We volunteers have been lucky with meat. We’ve been given moose, caribou, salmon, halibut, and soups bulked up with reindeer sausage. So far, it has been a hearty fall.
The unanticipated twist for me is that though I’m eating the best meat of my life, I’m eating far less of it than I used to. The biggest reason is that the other housemates just aren’t as carnivorous. Our habits at the grocery store tend more towards the verdant vegetable aisle than the rosy trough of cellophane swaddled meat. And it’s no real loss. The difference in taste between a pricy pork-chop from the store and a thin slab of free roaming caribou flank is substantial. Whereas I felt a consistent low-level tingle of shame over labor, environmental, and ethical issues wrapped up in industrial meat, I have few qualms with adept hunters killing and butchering free-range tundra beasts.
But I’d never lived in a place with a strong hunting and subsistence culture before, and eating this way is a new option. Its rules are not self-evident: how much people set aside, which cuts and animals are most preferable, reciprocity with meat-giving—all of these are still mysteries to me. What’s more, we volunteers are pretty incompetent and useless: we don’t hunt, own no guns, and can provide only the most basic, unskilled labor if anyone decided it was worth the liability to let us tag along. We are like fawns wobbling unsteadily atop spindly legs, sticky with dew. There is a political vernacular in Alaska to the language around killing animals. Key and contested terms are “subsistence rights,” “hunting,” “harvesting,” “commercial,” “sport,” and so on. Within this loaded lexicon we volunteers deserve our own designation: subsistence moochers.
At an economical and nutritional level, subsistence moochers depend on generosity, which has ceased being an abstract virtue and materialized more than once in the form of a cold block of meat, vacuum-sealed in plastic. We’ve gotten these scrumptious parcels from several persons. Shortly after I’d first arrived, Kelly gave us a giant moose roast that we refashioned into steaks on the grill. Three weeks ago, our friend Will scraped out his freezer and came up with a bushel of different meats neatly wrapped in white butcher paper. So far, a pale chunk of halibut was turned into a garlic-rubbed roast. Ground caribou got converted into meatloaf. For our family meal last Sunday, we seared caribou steaks in our trusty cast-iron on the stove top. Ground moose is going into a vat of chili soon. On Friday I flew to nearby White Mountain, and after eating lunch with my host at his house, his wife unlocked their freezer and handed me two frozen salmon fillets. It was incredibly kind. I shoved it into my leather travel bag, and carried it with me on the plane back to Nome. That night, we subsistence moochers of the KNOM volunteer house ate both flanks, glazed with teriyaki and garlic.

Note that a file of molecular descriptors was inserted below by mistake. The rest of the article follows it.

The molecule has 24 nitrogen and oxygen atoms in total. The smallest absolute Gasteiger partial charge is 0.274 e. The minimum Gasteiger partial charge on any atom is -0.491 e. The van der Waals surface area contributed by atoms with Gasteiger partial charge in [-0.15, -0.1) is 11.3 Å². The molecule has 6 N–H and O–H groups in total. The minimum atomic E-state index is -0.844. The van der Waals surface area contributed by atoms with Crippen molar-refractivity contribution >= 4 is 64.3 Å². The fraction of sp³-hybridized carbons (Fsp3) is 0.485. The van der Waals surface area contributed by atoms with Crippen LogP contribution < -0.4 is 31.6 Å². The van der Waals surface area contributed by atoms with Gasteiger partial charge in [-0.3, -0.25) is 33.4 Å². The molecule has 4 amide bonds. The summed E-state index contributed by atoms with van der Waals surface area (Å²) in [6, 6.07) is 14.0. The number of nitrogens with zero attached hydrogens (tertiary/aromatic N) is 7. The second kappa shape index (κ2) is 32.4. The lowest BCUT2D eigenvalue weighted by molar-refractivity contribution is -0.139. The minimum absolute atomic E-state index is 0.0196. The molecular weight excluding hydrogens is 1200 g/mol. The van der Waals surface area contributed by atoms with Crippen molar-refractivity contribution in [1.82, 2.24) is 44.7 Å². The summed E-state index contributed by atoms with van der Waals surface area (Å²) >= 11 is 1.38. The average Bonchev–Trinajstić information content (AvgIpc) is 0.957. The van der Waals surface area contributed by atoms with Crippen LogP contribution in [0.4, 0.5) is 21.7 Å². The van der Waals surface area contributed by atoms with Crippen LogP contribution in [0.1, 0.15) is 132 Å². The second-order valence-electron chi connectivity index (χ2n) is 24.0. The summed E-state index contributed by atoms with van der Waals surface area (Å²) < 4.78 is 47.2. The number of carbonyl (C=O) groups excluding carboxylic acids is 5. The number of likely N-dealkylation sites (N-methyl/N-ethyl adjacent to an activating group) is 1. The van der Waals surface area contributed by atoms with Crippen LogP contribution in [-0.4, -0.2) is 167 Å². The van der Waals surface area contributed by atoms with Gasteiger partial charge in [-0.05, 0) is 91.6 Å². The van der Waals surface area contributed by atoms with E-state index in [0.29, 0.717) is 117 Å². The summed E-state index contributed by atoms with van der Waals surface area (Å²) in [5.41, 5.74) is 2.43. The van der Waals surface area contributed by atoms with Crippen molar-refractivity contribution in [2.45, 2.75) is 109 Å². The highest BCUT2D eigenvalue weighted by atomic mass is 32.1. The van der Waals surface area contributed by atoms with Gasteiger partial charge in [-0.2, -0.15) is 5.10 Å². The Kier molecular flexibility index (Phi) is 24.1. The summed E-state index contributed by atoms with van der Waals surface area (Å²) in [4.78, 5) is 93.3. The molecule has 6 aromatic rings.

The politics of food and flesh carry a lot of weight in Western Alaska. Fundamentally, the cultural, economic, and governmental tensions involved in legislating subsistence rights are about the provisioning of food. The dismal walrus harvest on St. Lawrence Island, the spreading panic over depleted fisheries and escapement numbers, the anger over mining roads re-routing caribou herds—these are some of the instances I’ve glimpsed that most vividly demonstrate the divergent economic regimes clashing as the cash economy encroaches the terrain of subsistence economies. What I could not have known in the cities back East where I’m from, is that the seemingly minute distinction of buying meat in a store versus harvesting it yourself belies two different stances on political economy that are still alive and kicking off the road system. You can use money to buy food, or bypass money all together by divorcing commerce from consumption and harvesting directly from the land and sea. Not that it’s easy.
For subsistence moochers like us the stakes are low. We get money enough to eat healthfully, a spacious house with a well-appointed kitchen, and easy access to nutritious—if boring—fibrous foodstuffs laden with nutrients. We mooch because we can’t do for ourselves, and because we have people around us who are lucky and skilled enough to share. It’s a good position to be in, but only tenable because we are supported. We slouch on the shoulders of giants.